Let’s take a table that stores invoices. A lot of people would name that table “Invoices”.
Simple enough, but what about related tables?
A table that contains invoice line items may be called “InvoiceItems”. Let’s add a third called “InvoiceItemDetails”.
What you end up with now, is the following order:
Now your tables are in alphabetical order, but completely out of logical order. Invoices is the parent table, so it should come first, followed by InvoiceItems, and InvoiceItemDetails.
This is why I like using the singular:
Simply removing the “s” puts everything in logical order, the way they should be.
It’s a simple thing, but it makes it easier to find what you’re looking for.
Don’t ever update your database without taking a backup first.
That shouldn’t need to be said, but it does.
I built a critical database system for a client, and it ran great for years.
Until Company B came along to install a new system. I’ll leave them unnamed, although do we really need to protect the guilty?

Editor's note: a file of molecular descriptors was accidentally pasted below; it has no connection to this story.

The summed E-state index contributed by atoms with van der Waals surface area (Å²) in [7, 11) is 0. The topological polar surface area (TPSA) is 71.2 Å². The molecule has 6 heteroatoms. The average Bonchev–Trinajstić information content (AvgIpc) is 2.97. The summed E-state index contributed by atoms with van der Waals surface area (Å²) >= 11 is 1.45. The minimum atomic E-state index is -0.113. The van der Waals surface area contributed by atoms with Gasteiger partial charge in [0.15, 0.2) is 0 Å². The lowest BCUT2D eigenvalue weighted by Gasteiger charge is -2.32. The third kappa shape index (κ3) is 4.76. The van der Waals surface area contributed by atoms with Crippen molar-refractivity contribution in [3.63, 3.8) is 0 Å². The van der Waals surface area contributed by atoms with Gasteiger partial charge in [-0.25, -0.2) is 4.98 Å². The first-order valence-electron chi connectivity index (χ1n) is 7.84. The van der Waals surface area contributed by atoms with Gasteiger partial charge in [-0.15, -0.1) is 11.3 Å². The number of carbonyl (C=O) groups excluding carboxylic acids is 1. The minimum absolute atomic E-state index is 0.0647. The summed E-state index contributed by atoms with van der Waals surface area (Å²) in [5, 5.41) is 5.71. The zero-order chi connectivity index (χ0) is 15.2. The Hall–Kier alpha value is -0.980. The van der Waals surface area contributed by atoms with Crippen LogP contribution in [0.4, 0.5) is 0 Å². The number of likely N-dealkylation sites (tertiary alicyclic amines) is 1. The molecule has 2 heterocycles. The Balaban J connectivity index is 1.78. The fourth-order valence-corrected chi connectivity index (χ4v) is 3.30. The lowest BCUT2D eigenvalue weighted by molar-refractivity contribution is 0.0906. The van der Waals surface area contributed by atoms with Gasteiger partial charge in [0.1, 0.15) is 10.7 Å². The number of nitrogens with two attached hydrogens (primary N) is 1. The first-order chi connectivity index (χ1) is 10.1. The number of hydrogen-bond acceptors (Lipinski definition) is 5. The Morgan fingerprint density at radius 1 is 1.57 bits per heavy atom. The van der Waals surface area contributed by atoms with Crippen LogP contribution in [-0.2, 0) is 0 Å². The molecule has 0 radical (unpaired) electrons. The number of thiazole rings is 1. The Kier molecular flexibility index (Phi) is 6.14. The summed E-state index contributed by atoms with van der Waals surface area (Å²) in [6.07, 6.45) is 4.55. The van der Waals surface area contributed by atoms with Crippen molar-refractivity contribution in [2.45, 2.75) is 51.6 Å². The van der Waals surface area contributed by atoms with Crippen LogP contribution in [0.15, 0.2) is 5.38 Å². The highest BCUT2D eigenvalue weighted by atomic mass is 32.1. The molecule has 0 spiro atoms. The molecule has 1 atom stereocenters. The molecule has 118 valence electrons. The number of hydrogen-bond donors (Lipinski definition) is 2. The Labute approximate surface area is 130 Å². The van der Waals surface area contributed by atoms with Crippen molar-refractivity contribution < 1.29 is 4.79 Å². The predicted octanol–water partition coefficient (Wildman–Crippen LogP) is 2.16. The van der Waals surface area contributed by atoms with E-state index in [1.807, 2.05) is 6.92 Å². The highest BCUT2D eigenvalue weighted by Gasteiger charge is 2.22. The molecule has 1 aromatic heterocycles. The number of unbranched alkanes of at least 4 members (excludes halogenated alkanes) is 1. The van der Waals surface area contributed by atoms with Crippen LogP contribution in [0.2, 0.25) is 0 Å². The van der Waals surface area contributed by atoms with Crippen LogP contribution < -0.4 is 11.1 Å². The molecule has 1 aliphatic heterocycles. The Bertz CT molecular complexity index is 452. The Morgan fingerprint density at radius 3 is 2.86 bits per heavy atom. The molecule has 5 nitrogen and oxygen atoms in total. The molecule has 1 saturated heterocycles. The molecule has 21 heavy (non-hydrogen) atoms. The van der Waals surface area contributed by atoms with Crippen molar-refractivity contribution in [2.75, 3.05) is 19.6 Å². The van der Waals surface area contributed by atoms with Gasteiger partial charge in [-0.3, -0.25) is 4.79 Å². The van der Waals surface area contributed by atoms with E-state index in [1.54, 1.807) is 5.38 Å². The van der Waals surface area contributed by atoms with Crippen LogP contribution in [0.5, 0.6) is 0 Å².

Anyway, they needed to install THEIR database.
Usually not a problem. You have SQL Server running, you add a database, you add another database, you even add a new instance if need be.
But what would possess you to delete the existing database, uninstall SQL Server, re-install it, set up your database, and then restore a 4-month old copy of MY database you found somewhere on the network?
It happened. All I could say was, “Wow…”.
Because of the particular nature of this client, the loss of a database like this could have crippled them for months, or even put them out of business completely.
Fortunately, I had them making regular backups, and after a massive panic on their part I was able to restore everything back to normal.
They lost a day’s worth of work before they noticed something was wrong, and another day waiting to have it fixed, but that was a minor inconvenience compared to what could have happened.
There are a lot of things I could have foreseen happening to the system that would require backups, but never once did it occur to me that another database “expert” would come in and flat out delete something that didn’t belong to them.